All of the Eastern European economies are growing for the first time since 2008 after being the worst hit among emerging markets by the global credit crunch with inflows of investments and credit drying up.

Read more at:

Category : News

The same people who were used to the Soviet style of thinking and work ethic kept their jobs, even if they were doing nothing or even doing harm

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Former president and prime minister of Lithuania, Algirdas Brazauskas. who died last year

The idea is excellent, but the problem is that the majority of the people in the positions where the change could be initiated were from the Soviet times. The fact that Brazauskas was really good at public relations and was able to retain his power for so long meant that the same people who were used to the Soviet style of thinking and work ethic kept their jobs, even if they were doing nothing or even doing harm. To them, changing the way how things are done meant undermining their own position, so of course they did nothing.

My hope is that with time the things will clean up, and these changes will occur. It will take time, though.

Category : Opinions

The truth is that the Soviet communist nomenklatura has hijacked Lithuania’s development in the last two decades

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Unfortunately, the “inconvenient truth” is that the Soviet communist nomenklatura has hijacked Lithuania’s development in the last almost two decades and, consequently, our country has largely horribly wasted a truly impressive and immense political and economic capital of global good will, so excruciatingly hard earned by the Victims of the January 13th, 1991 brutal Soviet aggression and by the blood and brains of the legendary Lithuanian freedom fighters, world renowned anti-communist dissident movements, and political refugees in the West in the post-WW II years.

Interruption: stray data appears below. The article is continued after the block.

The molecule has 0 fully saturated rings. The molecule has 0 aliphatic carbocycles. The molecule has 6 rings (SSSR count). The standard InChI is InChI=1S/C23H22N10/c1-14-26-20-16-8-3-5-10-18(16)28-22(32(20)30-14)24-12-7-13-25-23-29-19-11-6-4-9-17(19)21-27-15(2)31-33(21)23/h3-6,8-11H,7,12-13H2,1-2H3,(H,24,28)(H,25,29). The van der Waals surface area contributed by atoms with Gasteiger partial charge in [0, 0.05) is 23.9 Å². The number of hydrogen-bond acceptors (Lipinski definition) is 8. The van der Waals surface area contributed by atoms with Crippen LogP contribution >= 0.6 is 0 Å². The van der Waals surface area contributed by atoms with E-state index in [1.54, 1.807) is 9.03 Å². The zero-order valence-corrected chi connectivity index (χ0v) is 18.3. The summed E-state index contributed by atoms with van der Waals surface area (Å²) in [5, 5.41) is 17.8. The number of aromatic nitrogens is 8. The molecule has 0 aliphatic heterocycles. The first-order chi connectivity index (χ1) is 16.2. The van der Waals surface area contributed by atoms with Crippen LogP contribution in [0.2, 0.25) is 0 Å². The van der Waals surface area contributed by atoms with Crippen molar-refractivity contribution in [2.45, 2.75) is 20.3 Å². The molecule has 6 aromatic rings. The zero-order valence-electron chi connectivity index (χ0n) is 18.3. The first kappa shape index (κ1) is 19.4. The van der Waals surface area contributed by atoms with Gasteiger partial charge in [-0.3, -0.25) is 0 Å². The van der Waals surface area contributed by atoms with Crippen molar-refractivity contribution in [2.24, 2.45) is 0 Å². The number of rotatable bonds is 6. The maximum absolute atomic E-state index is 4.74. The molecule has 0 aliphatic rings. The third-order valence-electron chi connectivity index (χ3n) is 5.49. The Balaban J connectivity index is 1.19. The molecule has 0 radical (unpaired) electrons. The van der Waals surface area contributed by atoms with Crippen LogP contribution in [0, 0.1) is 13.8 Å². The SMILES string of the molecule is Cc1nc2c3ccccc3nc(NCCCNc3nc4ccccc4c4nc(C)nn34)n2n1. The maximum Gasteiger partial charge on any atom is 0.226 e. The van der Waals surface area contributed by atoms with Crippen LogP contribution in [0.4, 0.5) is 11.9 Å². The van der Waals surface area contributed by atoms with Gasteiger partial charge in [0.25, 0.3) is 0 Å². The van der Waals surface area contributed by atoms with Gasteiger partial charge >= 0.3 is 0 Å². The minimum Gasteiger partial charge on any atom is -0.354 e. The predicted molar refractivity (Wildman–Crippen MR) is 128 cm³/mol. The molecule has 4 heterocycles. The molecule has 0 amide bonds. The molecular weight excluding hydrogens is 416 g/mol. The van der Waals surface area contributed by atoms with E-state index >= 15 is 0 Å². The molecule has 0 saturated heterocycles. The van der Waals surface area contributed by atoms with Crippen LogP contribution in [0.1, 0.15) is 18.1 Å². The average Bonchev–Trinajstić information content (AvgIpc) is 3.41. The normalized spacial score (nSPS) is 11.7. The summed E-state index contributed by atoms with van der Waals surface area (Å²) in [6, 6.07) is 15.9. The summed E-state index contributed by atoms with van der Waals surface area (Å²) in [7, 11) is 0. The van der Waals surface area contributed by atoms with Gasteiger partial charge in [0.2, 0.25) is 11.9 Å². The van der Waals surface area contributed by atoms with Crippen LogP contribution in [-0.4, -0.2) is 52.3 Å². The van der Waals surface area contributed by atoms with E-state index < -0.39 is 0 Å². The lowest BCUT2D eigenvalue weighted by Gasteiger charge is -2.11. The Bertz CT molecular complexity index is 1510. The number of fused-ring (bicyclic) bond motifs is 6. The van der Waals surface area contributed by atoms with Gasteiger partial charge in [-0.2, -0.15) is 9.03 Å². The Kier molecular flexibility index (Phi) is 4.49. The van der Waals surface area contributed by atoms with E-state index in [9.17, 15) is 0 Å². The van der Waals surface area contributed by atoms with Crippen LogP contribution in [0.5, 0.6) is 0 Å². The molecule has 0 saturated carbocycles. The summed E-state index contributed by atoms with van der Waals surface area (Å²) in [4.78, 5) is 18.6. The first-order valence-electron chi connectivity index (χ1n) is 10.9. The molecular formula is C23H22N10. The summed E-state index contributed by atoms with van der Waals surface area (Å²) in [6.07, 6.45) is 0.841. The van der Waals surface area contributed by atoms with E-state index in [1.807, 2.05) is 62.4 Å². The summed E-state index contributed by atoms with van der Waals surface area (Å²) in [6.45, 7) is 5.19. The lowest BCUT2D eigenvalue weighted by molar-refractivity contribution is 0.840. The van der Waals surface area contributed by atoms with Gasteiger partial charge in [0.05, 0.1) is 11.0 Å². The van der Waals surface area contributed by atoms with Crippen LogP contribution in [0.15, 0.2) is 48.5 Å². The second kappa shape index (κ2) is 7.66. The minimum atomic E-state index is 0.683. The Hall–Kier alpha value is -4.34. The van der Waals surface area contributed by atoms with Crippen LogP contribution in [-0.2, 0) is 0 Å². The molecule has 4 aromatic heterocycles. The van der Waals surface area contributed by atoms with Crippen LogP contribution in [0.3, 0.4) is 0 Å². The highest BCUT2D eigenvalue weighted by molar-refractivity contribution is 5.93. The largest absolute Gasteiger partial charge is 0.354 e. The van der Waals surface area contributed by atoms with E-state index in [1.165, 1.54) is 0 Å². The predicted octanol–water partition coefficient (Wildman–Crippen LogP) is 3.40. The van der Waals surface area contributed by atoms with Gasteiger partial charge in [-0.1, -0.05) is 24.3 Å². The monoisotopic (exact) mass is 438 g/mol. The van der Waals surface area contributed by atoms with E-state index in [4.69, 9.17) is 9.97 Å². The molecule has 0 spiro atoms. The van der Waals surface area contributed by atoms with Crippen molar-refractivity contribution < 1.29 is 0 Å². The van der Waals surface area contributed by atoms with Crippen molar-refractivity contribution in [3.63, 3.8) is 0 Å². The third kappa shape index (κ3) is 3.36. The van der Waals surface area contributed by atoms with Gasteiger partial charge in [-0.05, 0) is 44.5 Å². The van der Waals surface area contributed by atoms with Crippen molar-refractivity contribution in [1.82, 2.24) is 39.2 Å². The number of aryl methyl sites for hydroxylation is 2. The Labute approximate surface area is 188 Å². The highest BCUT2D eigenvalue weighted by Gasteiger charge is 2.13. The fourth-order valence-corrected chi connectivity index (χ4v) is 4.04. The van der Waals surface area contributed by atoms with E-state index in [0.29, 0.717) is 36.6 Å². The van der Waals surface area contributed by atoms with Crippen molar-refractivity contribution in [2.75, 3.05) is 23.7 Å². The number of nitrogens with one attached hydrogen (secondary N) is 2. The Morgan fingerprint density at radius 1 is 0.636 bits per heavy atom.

Valdas Samonis, PhD, CPC (Canadian – Lithuanian)
The Web Professor of Global Management (SM)

Category : Opinions

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A new book, laconically called "President" by political scientist Lauras Bielinis will reach the Lithuanian bookstores this weekend. The book's controversial cover alone raises no doubts that the man figure of the monograph is incumbent head of state Dalia Grybauskaite.

However, Bielinis' book is not a political biography dedicated to mark the upcoming two years anniversary since Grybauskaite assumed president's seat, informs LETA/ ELTA,referring to Lietuvos zinios.

The book is rather a subjective analysis of the president's key policies, principles of governing and the representation of them to the society. Bielinis said he did not know Grybauskaite personally:

"In fact, I have not even met her in a corridor, however, this does not interest me at all: I have distanced myself from all personal, individual characteristics and biographical things which do not have any influence on her policies. As the author says, "the aim of the book is to show how a political leader acts and takes part in the national politics, therefore th e main source was the actions of the president herself, her speeches, actions, decisions, society and political arena's reaction to what she is doing".


Category : News

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Mervyn Bedford at one of the many Oxford landmarks of higher education.

How soon will human beings be wired to the super computers?

Because I know Aage Myhre and his wife and very much respect what he is trying to do for Lithuania, I offered to write of educational values for the new version of VilNews. The Baltic nations have a perfect opportunity to change the map of educational provision in ways that better fit the rapidly changing world of the 21st. century. Education is not about buildings. It is not about systems and organisations. It is not about tests and inspections. It is about people and the relationships between those who want to learn, or need to learn, and those who already know it. For almost 150 years State school systems have imposed a model of teaching and learning that has hardly changed while society has fundamentally changed and, recently, very rapidly. Those changes are racing unseen towards our youngest children.